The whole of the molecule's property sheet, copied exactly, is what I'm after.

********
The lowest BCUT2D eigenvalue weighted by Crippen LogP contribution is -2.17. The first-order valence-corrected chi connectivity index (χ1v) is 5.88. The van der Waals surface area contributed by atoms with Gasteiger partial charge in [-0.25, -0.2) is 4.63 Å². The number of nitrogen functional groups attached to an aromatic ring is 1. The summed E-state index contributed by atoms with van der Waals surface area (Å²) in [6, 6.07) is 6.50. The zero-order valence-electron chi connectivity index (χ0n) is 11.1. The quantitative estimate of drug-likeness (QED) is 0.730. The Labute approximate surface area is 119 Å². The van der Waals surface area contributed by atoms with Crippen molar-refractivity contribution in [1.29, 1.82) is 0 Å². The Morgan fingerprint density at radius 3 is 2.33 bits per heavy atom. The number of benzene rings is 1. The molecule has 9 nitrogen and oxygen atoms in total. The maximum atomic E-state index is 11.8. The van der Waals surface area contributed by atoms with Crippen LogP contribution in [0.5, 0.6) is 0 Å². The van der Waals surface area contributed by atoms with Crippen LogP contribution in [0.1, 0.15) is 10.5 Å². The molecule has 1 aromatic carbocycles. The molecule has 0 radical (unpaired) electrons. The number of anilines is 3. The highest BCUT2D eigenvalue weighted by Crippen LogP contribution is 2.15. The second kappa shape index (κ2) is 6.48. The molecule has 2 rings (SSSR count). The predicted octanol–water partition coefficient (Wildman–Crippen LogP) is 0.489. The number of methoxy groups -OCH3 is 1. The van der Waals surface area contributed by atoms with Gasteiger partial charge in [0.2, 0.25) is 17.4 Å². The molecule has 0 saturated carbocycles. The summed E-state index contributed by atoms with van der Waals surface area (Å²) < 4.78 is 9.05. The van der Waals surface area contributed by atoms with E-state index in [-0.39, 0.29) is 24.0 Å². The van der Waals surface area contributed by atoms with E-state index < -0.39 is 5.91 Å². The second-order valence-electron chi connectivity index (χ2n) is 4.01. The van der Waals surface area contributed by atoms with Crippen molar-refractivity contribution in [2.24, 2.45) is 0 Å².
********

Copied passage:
The lowest BCUT2D eigenvalue weighted by Crippen LogP contribution is -2.17. The first-order valence-corrected chi connectivity index (χ1v) is 5.88. The van der Waals surface area contributed by atoms with Gasteiger partial charge in [-0.25, -0.2) is 4.63 Å². The number of nitrogen functional groups attached to an aromatic ring is 1. The summed E-state index contributed by atoms with van der Waals surface area (Å²) in [6, 6.07) is 6.50. The zero-order valence-electron chi connectivity index (χ0n) is 11.1. The quantitative estimate of drug-likeness (QED) is 0.730. The Labute approximate surface area is 119 Å². The van der Waals surface area contributed by atoms with Crippen molar-refractivity contribution in [1.29, 1.82) is 0 Å². The Morgan fingerprint density at radius 3 is 2.33 bits per heavy atom. The number of benzene rings is 1. The molecule has 9 nitrogen and oxygen atoms in total. The maximum atomic E-state index is 11.8. The van der Waals surface area contributed by atoms with Crippen LogP contribution in [0.5, 0.6) is 0 Å². The van der Waals surface area contributed by atoms with Crippen LogP contribution in [0.1, 0.15) is 10.5 Å². The molecule has 1 aromatic carbocycles. The molecule has 0 radical (unpaired) electrons. The number of anilines is 3. The highest BCUT2D eigenvalue weighted by Crippen LogP contribution is 2.15. The second kappa shape index (κ2) is 6.48. The molecule has 2 rings (SSSR count). The predicted octanol–water partition coefficient (Wildman–Crippen LogP) is 0.489. The number of methoxy groups -OCH3 is 1. The van der Waals surface area contributed by atoms with Gasteiger partial charge in [0.2, 0.25) is 17.4 Å². The molecule has 0 saturated carbocycles. The summed E-state index contributed by atoms with van der Waals surface area (Å²) < 4.78 is 9.05. The van der Waals surface area contributed by atoms with E-state index in [-0.39, 0.29) is 24.0 Å². The van der Waals surface area contributed by atoms with E-state index < -0.39 is 5.91 Å². The second-order valence-electron chi connectivity index (χ2n) is 4.01. The van der Waals surface area contributed by atoms with Crippen molar-refractivity contribution in [2.24, 2.45) is 0 Å².